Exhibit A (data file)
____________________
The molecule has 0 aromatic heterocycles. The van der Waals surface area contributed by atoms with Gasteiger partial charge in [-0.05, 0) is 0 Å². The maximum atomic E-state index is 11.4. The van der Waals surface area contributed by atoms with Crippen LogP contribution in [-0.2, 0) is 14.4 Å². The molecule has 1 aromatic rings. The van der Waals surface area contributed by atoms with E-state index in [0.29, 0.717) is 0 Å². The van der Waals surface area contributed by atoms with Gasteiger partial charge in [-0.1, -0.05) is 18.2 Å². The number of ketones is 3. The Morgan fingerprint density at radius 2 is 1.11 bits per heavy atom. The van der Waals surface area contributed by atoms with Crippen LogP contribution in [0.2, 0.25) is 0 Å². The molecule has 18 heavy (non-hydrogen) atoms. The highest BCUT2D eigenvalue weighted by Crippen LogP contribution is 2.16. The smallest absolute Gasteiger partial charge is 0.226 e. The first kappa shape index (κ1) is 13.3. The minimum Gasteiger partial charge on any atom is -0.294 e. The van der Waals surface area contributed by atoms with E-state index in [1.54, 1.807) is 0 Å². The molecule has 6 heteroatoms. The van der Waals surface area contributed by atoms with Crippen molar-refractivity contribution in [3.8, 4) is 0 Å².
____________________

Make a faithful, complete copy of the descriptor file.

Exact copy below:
The molecule has 0 aromatic heterocycles. The van der Waals surface area contributed by atoms with Gasteiger partial charge in [-0.05, 0) is 0 Å². The maximum atomic E-state index is 11.4. The van der Waals surface area contributed by atoms with Crippen LogP contribution in [-0.2, 0) is 14.4 Å². The molecule has 1 aromatic rings. The van der Waals surface area contributed by atoms with E-state index in [0.29, 0.717) is 0 Å². The van der Waals surface area contributed by atoms with Gasteiger partial charge in [-0.1, -0.05) is 18.2 Å². The number of ketones is 3. The Morgan fingerprint density at radius 2 is 1.11 bits per heavy atom. The van der Waals surface area contributed by atoms with Crippen LogP contribution in [0.2, 0.25) is 0 Å². The molecule has 18 heavy (non-hydrogen) atoms. The highest BCUT2D eigenvalue weighted by Crippen LogP contribution is 2.16. The smallest absolute Gasteiger partial charge is 0.226 e. The first kappa shape index (κ1) is 13.3. The minimum Gasteiger partial charge on any atom is -0.294 e. The van der Waals surface area contributed by atoms with E-state index in [1.54, 1.807) is 0 Å². The molecule has 6 heteroatoms. The van der Waals surface area contributed by atoms with Crippen molar-refractivity contribution in [3.8, 4) is 0 Å².